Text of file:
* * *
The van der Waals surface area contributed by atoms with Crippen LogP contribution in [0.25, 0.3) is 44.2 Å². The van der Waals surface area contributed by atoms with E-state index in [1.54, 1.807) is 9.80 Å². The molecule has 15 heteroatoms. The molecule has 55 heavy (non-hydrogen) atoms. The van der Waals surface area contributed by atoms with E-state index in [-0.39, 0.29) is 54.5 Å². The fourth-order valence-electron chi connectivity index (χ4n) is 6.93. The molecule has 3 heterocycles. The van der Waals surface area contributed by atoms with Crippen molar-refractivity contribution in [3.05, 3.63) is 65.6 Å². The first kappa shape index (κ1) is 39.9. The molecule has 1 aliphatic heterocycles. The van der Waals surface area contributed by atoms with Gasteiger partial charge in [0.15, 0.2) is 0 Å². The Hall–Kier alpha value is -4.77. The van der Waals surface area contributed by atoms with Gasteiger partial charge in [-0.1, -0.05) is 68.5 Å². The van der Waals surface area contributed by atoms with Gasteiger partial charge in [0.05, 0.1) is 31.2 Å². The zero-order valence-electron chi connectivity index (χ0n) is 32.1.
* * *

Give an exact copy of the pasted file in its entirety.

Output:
The van der Waals surface area contributed by atoms with Crippen LogP contribution in [0.25, 0.3) is 44.2 Å². The van der Waals surface area contributed by atoms with E-state index in [1.54, 1.807) is 9.80 Å². The molecule has 15 heteroatoms. The molecule has 55 heavy (non-hydrogen) atoms. The van der Waals surface area contributed by atoms with E-state index in [-0.39, 0.29) is 54.5 Å². The fourth-order valence-electron chi connectivity index (χ4n) is 6.93. The molecule has 3 heterocycles. The van der Waals surface area contributed by atoms with Crippen molar-refractivity contribution in [3.05, 3.63) is 65.6 Å². The first kappa shape index (κ1) is 39.9. The molecule has 1 aliphatic heterocycles. The van der Waals surface area contributed by atoms with Gasteiger partial charge in [0.15, 0.2) is 0 Å². The Hall–Kier alpha value is -4.77. The van der Waals surface area contributed by atoms with Gasteiger partial charge in [-0.1, -0.05) is 68.5 Å². The van der Waals surface area contributed by atoms with Gasteiger partial charge in [0.05, 0.1) is 31.2 Å². The zero-order valence-electron chi connectivity index (χ0n) is 32.1.